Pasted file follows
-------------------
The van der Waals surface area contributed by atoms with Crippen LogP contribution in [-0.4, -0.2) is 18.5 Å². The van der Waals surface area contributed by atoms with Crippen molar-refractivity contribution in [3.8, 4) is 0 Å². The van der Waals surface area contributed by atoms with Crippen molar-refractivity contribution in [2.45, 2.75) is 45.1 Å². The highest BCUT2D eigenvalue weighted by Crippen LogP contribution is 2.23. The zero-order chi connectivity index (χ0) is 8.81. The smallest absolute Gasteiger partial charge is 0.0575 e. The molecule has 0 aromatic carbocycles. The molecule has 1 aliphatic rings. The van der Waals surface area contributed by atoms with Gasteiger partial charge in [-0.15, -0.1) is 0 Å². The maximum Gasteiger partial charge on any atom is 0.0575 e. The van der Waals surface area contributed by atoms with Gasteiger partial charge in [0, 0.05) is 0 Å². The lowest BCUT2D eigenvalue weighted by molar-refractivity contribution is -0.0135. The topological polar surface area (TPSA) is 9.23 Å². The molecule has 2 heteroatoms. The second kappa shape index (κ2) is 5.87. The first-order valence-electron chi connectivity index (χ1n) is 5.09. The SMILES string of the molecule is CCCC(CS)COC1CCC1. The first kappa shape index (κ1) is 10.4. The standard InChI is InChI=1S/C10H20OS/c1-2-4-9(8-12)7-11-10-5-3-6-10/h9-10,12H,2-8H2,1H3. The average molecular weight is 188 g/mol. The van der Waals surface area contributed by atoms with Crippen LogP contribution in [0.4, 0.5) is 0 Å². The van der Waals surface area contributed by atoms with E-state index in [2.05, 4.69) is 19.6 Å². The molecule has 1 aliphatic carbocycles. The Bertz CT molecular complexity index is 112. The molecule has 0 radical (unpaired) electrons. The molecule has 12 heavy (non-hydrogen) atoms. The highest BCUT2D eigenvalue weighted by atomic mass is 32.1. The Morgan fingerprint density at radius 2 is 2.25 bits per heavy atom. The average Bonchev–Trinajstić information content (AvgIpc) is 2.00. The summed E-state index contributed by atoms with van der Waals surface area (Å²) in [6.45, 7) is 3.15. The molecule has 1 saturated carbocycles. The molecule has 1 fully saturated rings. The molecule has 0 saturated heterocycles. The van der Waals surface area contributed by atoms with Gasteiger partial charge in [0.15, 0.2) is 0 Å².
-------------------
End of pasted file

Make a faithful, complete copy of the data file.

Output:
The van der Waals surface area contributed by atoms with Crippen LogP contribution in [-0.4, -0.2) is 18.5 Å². The van der Waals surface area contributed by atoms with Crippen molar-refractivity contribution in [3.8, 4) is 0 Å². The van der Waals surface area contributed by atoms with Crippen molar-refractivity contribution in [2.45, 2.75) is 45.1 Å². The highest BCUT2D eigenvalue weighted by Crippen LogP contribution is 2.23. The zero-order chi connectivity index (χ0) is 8.81. The smallest absolute Gasteiger partial charge is 0.0575 e. The molecule has 0 aromatic carbocycles. The molecule has 1 aliphatic rings. The van der Waals surface area contributed by atoms with Gasteiger partial charge in [-0.15, -0.1) is 0 Å². The maximum Gasteiger partial charge on any atom is 0.0575 e. The van der Waals surface area contributed by atoms with Gasteiger partial charge in [0, 0.05) is 0 Å². The lowest BCUT2D eigenvalue weighted by molar-refractivity contribution is -0.0135. The topological polar surface area (TPSA) is 9.23 Å². The molecule has 2 heteroatoms. The second kappa shape index (κ2) is 5.87. The first-order valence-electron chi connectivity index (χ1n) is 5.09. The SMILES string of the molecule is CCCC(CS)COC1CCC1. The first kappa shape index (κ1) is 10.4. The standard InChI is InChI=1S/C10H20OS/c1-2-4-9(8-12)7-11-10-5-3-6-10/h9-10,12H,2-8H2,1H3. The average molecular weight is 188 g/mol. The van der Waals surface area contributed by atoms with Crippen LogP contribution in [0.4, 0.5) is 0 Å². The van der Waals surface area contributed by atoms with E-state index in [2.05, 4.69) is 19.6 Å². The molecule has 1 aliphatic carbocycles. The Bertz CT molecular complexity index is 112. The molecule has 0 radical (unpaired) electrons. The molecule has 12 heavy (non-hydrogen) atoms. The highest BCUT2D eigenvalue weighted by atomic mass is 32.1. The Morgan fingerprint density at radius 2 is 2.25 bits per heavy atom. The average Bonchev–Trinajstić information content (AvgIpc) is 2.00. The summed E-state index contributed by atoms with van der Waals surface area (Å²) in [6.45, 7) is 3.15. The molecule has 1 saturated carbocycles. The molecule has 1 fully saturated rings. The molecule has 0 saturated heterocycles. The van der Waals surface area contributed by atoms with Gasteiger partial charge in [0.15, 0.2) is 0 Å².